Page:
I dont know about you, but sometimes reading about the current news makes my heart hurt. Especially as a mother, I am shocked and saddened at the violence and cruelty there can be out there in the world, and even in our own countries, states and towns. It is so easy for me to feel helpless and overwhelmed, which, if you know me, are two feelings that I really hate.
Recently, there has been a lot of talk on the news here in Oklahoma about the large wave of illegal immigrant children who have flooded into the US from Central America seeking refuge from instability and violence in their own countries. Many of these children have been detained by the government and have been temporarily housed in a handful of army bases, one of which is Ft. Sill in Oklahoma, to figure out where they should go and if they have any proper US guardians they can be sent to.
In many of these cases, the children have been sent alone, under dangerous circumstances with people who probably don't have their best interest at heart, to a foreign country, whose language they don't speak. Many times, these situations do not end well--- they end up in human trafficking where they are abused and exploited. In some cases, they don't survive their circumstances. Yet they are fleeing from situations in their home countries that are even more dire. Can you imagine, as a parent, playing these terrible odds on your child's life? Of being so scared of what will happen if your child remains with you, that you are willing to send them off, maybe to never see them again, into situations that are extremely dangerous, in the off chance that they'll survive? I can't fathom it. My heart just aches. That is every parent's nightmare.
Yet, knowing this, the welcome these children have received in my home state has been anything but compassionate in many instances. I've decided I wont go into my opinion on that here. It's not the place. Where my place is, though, is to speak up about how compassion is never the wrong thing to offer. How there before the grace of God go I, or my child. I read an article recently that pointed out that Christ himself was an immigrant child fleeing violence. And that it was the kindness of those along the journey and in the safety of Egypt, that helped him and his family survive. Or lets think about Moses, getting floated down the river in a basket. What a terrifying gamble his mother had to make for his life. Were these moments of compassion worth it? I'm going to have to say: yes.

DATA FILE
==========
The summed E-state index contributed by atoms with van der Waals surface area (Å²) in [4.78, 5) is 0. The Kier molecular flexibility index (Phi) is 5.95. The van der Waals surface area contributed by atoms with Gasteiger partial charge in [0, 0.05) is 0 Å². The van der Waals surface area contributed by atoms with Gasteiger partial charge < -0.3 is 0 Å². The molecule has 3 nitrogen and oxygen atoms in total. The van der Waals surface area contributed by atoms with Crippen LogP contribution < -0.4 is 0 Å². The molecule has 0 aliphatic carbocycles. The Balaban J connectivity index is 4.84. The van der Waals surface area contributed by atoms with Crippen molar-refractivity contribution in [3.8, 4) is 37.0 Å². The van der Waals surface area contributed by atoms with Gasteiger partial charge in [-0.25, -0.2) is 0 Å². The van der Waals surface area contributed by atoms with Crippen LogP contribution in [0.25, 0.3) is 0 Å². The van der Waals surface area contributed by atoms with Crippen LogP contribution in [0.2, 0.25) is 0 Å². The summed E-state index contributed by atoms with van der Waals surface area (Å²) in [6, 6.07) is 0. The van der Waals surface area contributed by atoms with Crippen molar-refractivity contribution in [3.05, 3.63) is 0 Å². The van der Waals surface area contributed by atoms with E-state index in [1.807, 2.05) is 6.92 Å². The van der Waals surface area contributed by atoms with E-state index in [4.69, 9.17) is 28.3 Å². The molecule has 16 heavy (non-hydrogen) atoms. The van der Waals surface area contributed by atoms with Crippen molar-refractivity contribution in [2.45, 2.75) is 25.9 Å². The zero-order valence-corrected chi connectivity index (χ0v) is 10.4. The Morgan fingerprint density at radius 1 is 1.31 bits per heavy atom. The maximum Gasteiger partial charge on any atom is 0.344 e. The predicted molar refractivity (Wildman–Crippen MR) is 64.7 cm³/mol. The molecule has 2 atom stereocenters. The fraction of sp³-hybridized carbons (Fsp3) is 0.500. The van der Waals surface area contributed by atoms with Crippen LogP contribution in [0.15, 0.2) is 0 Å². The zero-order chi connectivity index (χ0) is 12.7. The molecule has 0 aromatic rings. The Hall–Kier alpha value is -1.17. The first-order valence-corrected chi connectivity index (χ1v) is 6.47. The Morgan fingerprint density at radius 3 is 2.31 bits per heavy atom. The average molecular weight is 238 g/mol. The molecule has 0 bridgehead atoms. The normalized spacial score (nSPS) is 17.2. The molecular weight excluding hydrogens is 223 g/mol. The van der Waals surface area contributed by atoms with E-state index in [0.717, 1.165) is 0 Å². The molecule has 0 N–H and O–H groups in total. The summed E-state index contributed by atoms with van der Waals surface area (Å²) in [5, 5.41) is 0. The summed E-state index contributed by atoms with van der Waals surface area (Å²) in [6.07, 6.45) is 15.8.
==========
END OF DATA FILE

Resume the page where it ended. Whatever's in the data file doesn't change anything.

And so thinking about this, I kept wondering "what can I do to help?" I don't speak spanish. I don't have any legal expertise. But I do have art. And through art, I can donate money to the organizations helping these kids, and countless other vulnerable people in the world who could use the no-strings-attached kindness of strangers.
So I read up on the issue, and found out that it is Catholic Charities of Oklahoma out of Oklahoma City that is organizing aid for these children to ensure that their next steps in their journeys are towards somewhere safe. As I explored the other charities they offer, I noticed that they aided a variety of really worthy causes--- such us disaster relief, aid for homeless women and their children, aid for women with unplanned pregnancies, legal aid for immigrants, refugee resettlement and social justice. All in all, some wonderful programs that I am excited to help in some way.
My way of helping, of course, will have to come through my art--- and you can help! I've decided that for the next few days (or until my supplies run out!) I am going to donate $10 of each print of "Lamb of God" and "Madonna of the Blossoms" (which has just been freshly restocked in the shop!) to Catholic Charities of Oklahoma. If you'd like to purchase a print to help with this cause, all you need to do is buy your print in the shop as usual, and at the end of my offer I will make the donation to Catholic Charities of Oklahoma. According to their site, they can take the donations via paypal and I'll post a receipt of that donation here on the blog so we can see how much we can raise.
Suddenly my feelings of sadness have lifted, and I feel good. I'm grateful that I'm in this country where I am safe, where my family is fed, clothed, dry and warm, and that I am able to use my own gifts to help others.
And if you'd like to buy a print, you can find there freshly posted in my etsy shop:
Thank you so much--